Monday, October 12, 2015

Android memory Analysis (I) - Preparing the enviroment

During this post I will describe how to setup an environment to perform memory analysis in Android. The analysis of memory is very useful while analyzing malware which use encryption at some point. Because of that, in future posts, I will analyze a real piece of malware as a real scenario 

Also, during several post I will analyze other aspects of the malware.

The lab is composed of: a Physical Android Nexus 5 device running Android 5.1.1, MacOSX with Android SDK and a virtual Machine running Ubuntu 14.04

The main idea behind the analysis is to dump the memory of the smartphone and find as much evidence as possible. For this purpose I will use Linux Memory Extractor (LiME) and Volatility.
LiME works as a module in the kernel and in order to do that two things must be accomplished: the Linux kernel in Android must support 'modprobes', hence it is necessary to recompile the kernel in Android,  and LiME must be cross-compile for Android.

Recompiling the kernel with modules support

A very good reference to understand how to compile the kernel in Android with modprobe can be found here.

# Getting the right kernel sources

# check the kernel version
$ adb shell cat /proc/version | grep -e "[0-9.]*-g[a-z0-9]*" –o

# Checkout the correct commit from that kernel version

$ cd msm; git checkout bebb36b

$ git pull

# Create kernel configuration with kprobes to be able to load modules into kernel
# create the .config
$ cd msm; ARCH=arm make hammerhead_defconfig
# Append the following lines to the .config in order to support modules:

CONFIG_NET_TCPPROBE=y # seems necessary otherwise kernel does not boot CONFIG_MODULES=y # kprobes requires module support and makes no sense without CONFIG_MODULE_FORCE_LOAD=y
CONFIG_MODVERSIONS=y # possible to use modules compiled for different kernels

ARCH=arm make menuconfig 

# obtain  the toolchains for cross-compile Android >5.0 (arm-eabi-)

# cross compile the kernel
$ cd msm; ARCH=arm CROSS_COMPILE=../arm-eabi-4.7/bin/arm-eabi- make
# if any question is asked for the new options of the kernel just choose the default

# Preparing the boot image (kernel + ramdisk) from the one existing in the device
# obtaining the existing one
$ adb shell su -c "ls -al /dev/block/platform/msm_sdcc.1/by-name/boot"

$ adb shell su -c "dd if=/dev/block/mmcblk0p19 of=/sdcard/my_nexus5_boot.img”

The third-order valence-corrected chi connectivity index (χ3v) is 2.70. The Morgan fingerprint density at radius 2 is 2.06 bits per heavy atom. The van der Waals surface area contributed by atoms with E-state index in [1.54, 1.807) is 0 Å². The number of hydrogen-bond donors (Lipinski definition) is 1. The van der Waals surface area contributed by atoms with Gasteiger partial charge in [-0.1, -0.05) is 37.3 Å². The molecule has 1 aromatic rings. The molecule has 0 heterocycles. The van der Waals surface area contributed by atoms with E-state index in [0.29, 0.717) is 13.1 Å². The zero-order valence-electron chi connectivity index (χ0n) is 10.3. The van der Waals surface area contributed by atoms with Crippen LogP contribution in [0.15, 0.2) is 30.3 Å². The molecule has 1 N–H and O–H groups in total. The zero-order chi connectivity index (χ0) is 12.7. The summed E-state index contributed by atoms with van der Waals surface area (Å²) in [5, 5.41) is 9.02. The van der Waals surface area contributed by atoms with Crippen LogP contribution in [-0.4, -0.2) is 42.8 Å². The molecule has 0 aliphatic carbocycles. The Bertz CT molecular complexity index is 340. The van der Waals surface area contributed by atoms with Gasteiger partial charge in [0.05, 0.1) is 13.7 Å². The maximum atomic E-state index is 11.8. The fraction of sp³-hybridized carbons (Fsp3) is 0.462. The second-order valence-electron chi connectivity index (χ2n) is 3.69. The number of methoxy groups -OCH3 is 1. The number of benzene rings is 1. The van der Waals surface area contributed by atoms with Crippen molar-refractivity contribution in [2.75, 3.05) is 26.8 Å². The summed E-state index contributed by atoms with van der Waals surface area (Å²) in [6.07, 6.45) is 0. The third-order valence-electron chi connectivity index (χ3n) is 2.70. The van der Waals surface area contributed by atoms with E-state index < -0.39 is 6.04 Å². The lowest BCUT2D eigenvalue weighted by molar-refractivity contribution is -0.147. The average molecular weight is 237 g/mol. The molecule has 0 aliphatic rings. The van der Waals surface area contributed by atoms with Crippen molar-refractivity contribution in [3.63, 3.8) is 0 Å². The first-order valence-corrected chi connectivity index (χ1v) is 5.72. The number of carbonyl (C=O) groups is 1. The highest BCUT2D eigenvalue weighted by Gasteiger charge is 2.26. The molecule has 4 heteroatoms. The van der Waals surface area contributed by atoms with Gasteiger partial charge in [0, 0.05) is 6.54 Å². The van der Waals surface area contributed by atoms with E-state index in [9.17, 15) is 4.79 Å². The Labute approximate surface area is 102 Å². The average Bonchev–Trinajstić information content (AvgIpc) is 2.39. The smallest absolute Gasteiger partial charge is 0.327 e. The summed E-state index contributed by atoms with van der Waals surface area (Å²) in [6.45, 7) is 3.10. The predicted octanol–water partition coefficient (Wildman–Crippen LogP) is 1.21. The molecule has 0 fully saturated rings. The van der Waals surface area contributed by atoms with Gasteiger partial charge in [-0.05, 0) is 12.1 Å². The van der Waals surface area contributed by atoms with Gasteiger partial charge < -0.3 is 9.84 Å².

$ adb pull /sdcard/my_nexus5_boot.img

# Unpack original image and repack with our customize kernel
# it is necessary the tools unmkbootimg (unpacking) and mkbootimg (packing)
$ git clone $ cd bootimg-tools; make

# Unpack the boot image
$./bootimg-tools/mkbootimg/unmkbootimg -i my_nexus5_boot.img

# rebuild the boot image
$mkbootimg --base 0 --pagesize 2048 --kernel_offset 0x00008000 --ramdisk_offset 0x02900000 --second_offset 0x00f00000 --tags_offset 0x02700000 --cmdline 'console=ttyHSL0,115200,n8 androidboot.hardware=hammerhead user_debug=31 maxcpus=2 msm_watchdog_v2.enable=1' --kernel kernel --ramdisk ramdisk.cpio.gz -o my_nexus5_boot.img

# if everything went fine you should have the files “kernel” and ramdisk.cpio.gz
# Now it is is necessary to repack everything
$ booting-img/bootimg-tools/mkbootimg/mkbootimg --base 0 --pagesize 2048 --kernel_offset 0x00008000 --ramdisk_offset 0x02900000 --second_offset 0x00f00000 --tags_offset 0x02700000 --cmdline 'console=ttyHSL0,115200,n8 androidboot.hardware=hammerhead user_debug=31 maxcpus=2 msm_watchdog_v2.enable=1' --kernel ./msm/arch/arm/boot/zImage-dtb --ramdisk ramdisk.cpio.gz -o my_nexus5_kprobes_boot.img

# Finally boot the device with the new boot image
# This is done from the MacOSX system
$ adb reboot bootloader
$ sudo fastboot boot my_nexus5_kprobes_boot.img  

Compiling LiME for Android

A good reference to compile LiME in Android is in :

# Get the source code

# Backing up the Makefile and editing it
$ cd /home/angel/Android2/lime/LiME/src
$ cp Makefile Makefile.bkp
$ vim.tiny Makefile

# The content of the Makefile needs to reference to the Android kernel ‘msm’ directory
# Also it needs the cross-compiler arm-eabi-4.7 installed when compiling Android 
# kernel. An example of Make file is as follow:

obj-m := lime.o
lime-objs := tcp.o disk.o main.o

# KDIR where the kernel source code is
KDIR := ~/Android2/kernel/msm

KVER := $(shell uname -r)

PWD := $(shell pwd)

$(MAKE) ARCH=arm CROSS_COMPILE=~/Android2/arm-eabi-4.7/bin/arm-eabi- -C $(KDIR) M=$(PWD) modules
strip --strip-unneeded lime.ko
mv lime.ko lime-$(KVER).ko

# Now it is time to compile with Make. Although there might be some errors, if the file  ‘lime.ko’  is presented, the compilation is success
$ make
make ARCH=arm CROSS_COMPILE=~/Android2/arm-eabi-4.7/bin/arm-eabi- -C ~/Android2/msm M=/home/angel/Android2/lime/LiME/src modules
make[1]: Entering directory `/home/angel/Android2/msm'
CC [M] /home/angel/Android2/lime/LiME/src/tcp.o